Fault location for series compensated lines cannot be addressed sufficiently by conventional solutions developed for traditional uncompensated lines. Line-parameters vary with loading and weather conditions, and therefore settings used for fault location are often erroneous. Line-parameter free solutions for fault location are therefore more reliable and accurate than conventional solutions that require such settings. Hence, line-parameter free fault location algorithms for single-circuit and double-circuit series compensated transmission lines were developed during the research project. Single-circuit lines and double-circuit lines both present unique challenges for fault location. They also vary in the number of available measurements that can be used to arrive at a solution for distance to fault. A third algorithm is presented that allows the extension of existing short line algorithms to the case of long lines. This is done by providing a method for incorporating the line shunt admittance into these existing algorithms.The aforementioned three bodies of research work, form the focus of this thesis.The algorithms are derived using two-terminal synchronised current and voltage sampled measurements. Of these, the algorithms for series compensated lines are also derived for asynchronous measurements. Phasors are obtained by carrying out a Fast Fourier Transform, and then appropriate calculations are performed for distance to fault. The thesis covers the mathematical derivations of the algorithms, involving the algebraic reduction of non-linear equations in numerous variables into a single expression for distance to fault. The results for a variety of simulation tests are shown subsequently and discussed. Various fault resistances, fault types, degrees of series compensation, line lengths, fault levels are considered in the tests carried out. The algorithms are largely found to be highly accurate under these various conditions, and where the algorithms perform to a lesser degree of accuracy are highlighted and discussed. Lastly, a detailed chapter discussing future work is also included in the thesis.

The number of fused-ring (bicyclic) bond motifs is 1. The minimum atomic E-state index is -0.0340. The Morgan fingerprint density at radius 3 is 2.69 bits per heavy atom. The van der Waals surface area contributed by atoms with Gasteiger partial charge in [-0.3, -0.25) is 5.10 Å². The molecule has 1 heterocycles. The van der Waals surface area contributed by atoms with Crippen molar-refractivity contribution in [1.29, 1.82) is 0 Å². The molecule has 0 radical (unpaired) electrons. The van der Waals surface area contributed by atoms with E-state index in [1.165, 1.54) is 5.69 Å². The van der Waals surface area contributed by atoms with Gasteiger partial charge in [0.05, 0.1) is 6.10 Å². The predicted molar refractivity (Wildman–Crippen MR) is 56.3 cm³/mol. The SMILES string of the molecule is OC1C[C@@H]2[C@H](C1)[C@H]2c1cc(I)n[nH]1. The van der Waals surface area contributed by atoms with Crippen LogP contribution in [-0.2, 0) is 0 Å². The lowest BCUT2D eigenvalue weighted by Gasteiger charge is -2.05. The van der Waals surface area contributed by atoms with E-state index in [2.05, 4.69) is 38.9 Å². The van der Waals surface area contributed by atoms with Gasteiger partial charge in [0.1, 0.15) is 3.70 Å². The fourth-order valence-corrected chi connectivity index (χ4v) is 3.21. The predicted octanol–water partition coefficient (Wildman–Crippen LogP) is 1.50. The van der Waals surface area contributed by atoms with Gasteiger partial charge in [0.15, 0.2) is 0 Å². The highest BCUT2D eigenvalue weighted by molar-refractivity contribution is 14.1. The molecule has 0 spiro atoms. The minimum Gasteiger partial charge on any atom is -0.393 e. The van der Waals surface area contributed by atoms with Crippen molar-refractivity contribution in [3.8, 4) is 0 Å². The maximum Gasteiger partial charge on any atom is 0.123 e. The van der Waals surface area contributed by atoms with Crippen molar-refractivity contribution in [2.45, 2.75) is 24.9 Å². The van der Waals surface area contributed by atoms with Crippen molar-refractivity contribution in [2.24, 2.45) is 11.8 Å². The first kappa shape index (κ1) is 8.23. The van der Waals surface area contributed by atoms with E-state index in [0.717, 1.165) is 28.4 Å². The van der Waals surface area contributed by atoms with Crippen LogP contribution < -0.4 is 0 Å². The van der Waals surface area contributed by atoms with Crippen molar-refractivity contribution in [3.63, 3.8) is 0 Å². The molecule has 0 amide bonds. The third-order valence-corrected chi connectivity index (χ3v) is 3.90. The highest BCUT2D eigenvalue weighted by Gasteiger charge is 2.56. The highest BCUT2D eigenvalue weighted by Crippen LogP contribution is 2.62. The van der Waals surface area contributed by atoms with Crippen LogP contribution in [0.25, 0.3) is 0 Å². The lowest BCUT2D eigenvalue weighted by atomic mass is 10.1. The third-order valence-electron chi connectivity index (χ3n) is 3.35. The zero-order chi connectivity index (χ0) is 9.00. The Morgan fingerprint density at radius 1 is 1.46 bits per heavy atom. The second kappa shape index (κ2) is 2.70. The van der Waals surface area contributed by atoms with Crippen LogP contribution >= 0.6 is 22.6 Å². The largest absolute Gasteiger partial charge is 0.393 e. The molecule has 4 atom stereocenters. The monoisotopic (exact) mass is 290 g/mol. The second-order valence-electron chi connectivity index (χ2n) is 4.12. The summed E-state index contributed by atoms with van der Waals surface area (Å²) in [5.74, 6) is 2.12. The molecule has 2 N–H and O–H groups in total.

|Date of Award||1 Aug 2015|
- The University of Manchester
|Supervisor||Vladimir Terzija (Supervisor)|
- Fault Location
- Series Compensated Transmission Lines